Friday, April 27, 2007

Off-guard in Orlando

Brian and I attended the National New Church Conference in Orlando, Florida this week, and it was an amazing time. It was the largest gathering of church planters ever with around 1,700 church planters in attendance. It's truly amazing how church planting has developed. When we started 2 1/2 years ago, there were only a fraction of the resources available that there are today.

We attended some great sessions, and we were humbled and challenged by what God spoke to us while we were away. It was a very timely conference for us.

On to the off-guard... They had two pastors present via video. It wasn't live video, it was a video presentation of some of their thoughts and opinions about church planting. There were multiple videos of Tim Keller from Redeemer Church in New York and one of Mark Driscoll from Mars Hill Church in Seattle. Driscoll's video was about calling out the men and equipping the men. It was somewhat abrasive, but right on. Those familiar with Driscoll know how he feels about men being men and how important it is for church planters to be real men - love their families, live lives of integrity, be good fathers and husbands, be strong, etc. However, he does not say all these things at the expense of women. He is a complimentarian who belives that women can fill every role in the church except Pastor/Elder. He didn't say that women can't serve. He didn't say women weren't gifted to minister. He didn't say anything to demean women, he was just talking to the men.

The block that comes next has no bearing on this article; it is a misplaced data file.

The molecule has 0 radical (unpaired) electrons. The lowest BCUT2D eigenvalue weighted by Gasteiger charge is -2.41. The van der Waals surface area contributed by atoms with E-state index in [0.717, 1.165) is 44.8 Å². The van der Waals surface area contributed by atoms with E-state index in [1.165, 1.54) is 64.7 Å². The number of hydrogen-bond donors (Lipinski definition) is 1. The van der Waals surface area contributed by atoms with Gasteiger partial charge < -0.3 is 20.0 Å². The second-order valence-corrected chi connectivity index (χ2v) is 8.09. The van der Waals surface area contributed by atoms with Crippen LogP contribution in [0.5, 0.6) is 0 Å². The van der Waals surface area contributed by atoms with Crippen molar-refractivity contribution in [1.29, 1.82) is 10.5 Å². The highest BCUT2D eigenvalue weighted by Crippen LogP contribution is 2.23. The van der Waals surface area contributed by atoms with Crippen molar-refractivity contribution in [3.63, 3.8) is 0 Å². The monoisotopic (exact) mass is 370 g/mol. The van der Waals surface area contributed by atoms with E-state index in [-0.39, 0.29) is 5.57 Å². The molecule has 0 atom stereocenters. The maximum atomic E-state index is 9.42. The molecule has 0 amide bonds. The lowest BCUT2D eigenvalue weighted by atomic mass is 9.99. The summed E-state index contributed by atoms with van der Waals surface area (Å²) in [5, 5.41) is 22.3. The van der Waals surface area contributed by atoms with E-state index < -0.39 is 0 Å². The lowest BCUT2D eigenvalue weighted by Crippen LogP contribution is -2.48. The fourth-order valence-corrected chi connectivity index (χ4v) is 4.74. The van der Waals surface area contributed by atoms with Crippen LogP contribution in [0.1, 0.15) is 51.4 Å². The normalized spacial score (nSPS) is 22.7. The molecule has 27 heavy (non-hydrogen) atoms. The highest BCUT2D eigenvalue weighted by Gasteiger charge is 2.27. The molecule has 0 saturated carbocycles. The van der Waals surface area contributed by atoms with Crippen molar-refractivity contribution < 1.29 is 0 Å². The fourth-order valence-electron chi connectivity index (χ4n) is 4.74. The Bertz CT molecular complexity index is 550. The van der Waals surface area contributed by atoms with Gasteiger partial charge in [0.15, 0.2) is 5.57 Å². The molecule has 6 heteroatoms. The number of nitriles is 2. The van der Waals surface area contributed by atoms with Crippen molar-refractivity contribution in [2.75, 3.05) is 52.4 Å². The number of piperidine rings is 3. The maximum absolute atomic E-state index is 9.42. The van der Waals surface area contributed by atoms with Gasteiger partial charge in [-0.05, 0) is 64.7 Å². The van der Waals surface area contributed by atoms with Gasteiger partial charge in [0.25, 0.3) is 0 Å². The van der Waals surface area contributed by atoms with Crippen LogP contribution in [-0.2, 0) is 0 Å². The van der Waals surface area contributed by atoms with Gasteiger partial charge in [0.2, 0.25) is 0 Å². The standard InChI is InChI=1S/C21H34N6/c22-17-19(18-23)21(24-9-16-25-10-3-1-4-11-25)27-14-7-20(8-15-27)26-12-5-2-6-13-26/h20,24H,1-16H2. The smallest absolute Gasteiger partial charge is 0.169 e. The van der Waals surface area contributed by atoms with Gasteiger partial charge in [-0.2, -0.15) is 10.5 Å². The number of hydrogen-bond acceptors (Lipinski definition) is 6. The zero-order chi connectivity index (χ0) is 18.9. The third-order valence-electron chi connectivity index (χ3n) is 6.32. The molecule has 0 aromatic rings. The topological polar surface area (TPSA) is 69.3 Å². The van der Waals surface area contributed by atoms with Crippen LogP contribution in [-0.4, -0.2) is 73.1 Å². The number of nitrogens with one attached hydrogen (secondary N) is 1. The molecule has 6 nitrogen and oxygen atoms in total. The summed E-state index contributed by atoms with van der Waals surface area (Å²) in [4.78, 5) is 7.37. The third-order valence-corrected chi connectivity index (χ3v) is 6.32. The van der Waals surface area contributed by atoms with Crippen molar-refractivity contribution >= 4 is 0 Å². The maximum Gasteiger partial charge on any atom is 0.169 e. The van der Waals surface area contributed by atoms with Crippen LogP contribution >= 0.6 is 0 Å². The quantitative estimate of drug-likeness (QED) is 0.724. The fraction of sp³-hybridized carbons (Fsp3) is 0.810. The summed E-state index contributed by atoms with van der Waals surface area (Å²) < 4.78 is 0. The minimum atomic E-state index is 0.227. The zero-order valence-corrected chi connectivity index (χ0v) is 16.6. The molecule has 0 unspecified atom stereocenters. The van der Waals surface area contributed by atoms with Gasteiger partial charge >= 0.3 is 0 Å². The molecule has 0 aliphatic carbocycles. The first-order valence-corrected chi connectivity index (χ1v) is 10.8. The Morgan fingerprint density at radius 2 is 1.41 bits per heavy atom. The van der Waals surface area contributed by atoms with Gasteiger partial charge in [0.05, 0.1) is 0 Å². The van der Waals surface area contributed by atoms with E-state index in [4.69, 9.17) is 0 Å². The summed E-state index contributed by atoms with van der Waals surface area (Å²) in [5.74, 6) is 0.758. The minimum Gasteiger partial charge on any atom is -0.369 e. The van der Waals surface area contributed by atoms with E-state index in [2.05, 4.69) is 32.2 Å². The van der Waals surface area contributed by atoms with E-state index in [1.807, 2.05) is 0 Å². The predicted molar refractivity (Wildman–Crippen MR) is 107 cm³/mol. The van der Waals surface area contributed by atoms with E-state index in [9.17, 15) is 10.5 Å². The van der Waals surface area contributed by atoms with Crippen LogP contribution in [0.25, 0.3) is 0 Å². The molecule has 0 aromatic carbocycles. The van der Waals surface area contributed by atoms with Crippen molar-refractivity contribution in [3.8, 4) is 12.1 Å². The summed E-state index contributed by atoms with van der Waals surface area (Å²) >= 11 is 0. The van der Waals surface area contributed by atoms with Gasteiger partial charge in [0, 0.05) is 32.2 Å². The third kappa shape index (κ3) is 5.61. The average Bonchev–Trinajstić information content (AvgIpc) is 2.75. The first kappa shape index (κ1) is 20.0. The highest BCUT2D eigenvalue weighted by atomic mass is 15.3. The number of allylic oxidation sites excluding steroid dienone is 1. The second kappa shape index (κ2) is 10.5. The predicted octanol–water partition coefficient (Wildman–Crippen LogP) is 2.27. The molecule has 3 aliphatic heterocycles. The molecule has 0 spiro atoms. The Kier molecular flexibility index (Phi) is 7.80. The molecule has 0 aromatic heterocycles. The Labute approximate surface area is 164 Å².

Bill Hybels was the speaker that followed Driscoll's video. The first thing he did after everyone finished giving him a standing ovation was to say this, "Well, after that 8-minute video, I'd like to set the record straight." So, right off the bat, he was obviously annoyed at the length and content of the video. He went on to say something to the effect of women being a valuable part of church planting, women have gifts to offer, etc. This caught me off-guard for a couple of reasons. It wasn't Hybel's place to complain about the length or the content of the video. To me, it was disrespectful to the hosts of the conference and to Mark Driscoll. It's fine if he disagrees, but his response was uncalled for. He assumed that he knew Driscoll's position, and his comments were in response to a position that Driscoll doesn't even stand for. It was hugely disappointing and awkward. Hybels hadn't even been there for any other parts of the conference - so he had no idea what the heart of the teachings had been. He went on to talk about whatever he wanted and not what the theme of the conference was. Don't get me wrong, I have a ton of respect for him, and I was even convicted by the things that he shared. I just was caught off-guard by his attitude and words right off the bat. We had been learning about not demeaning people who think differently than us. We had been learning about spending quality time with the Lord in order to be able to build into people and the church, and the first few minutes of Hybel's talk was contradictory to the very heart of what we've been learning.

So, I'll also confess that I'm a big Driscoll fan. I'll also confess that I think he occasionally may fall of the razor's edge of tact. I'm really not taking a side because I can understand why someone who thinks differently would have a differing opinion, but I think I expect more from someone of Hybel's stature. Actually, I'm sure I do. It would be different if Driscoll said these things at Willow Creek - at Bill's church where he's the Daddy Elder, but this was in a neutral site - not his place.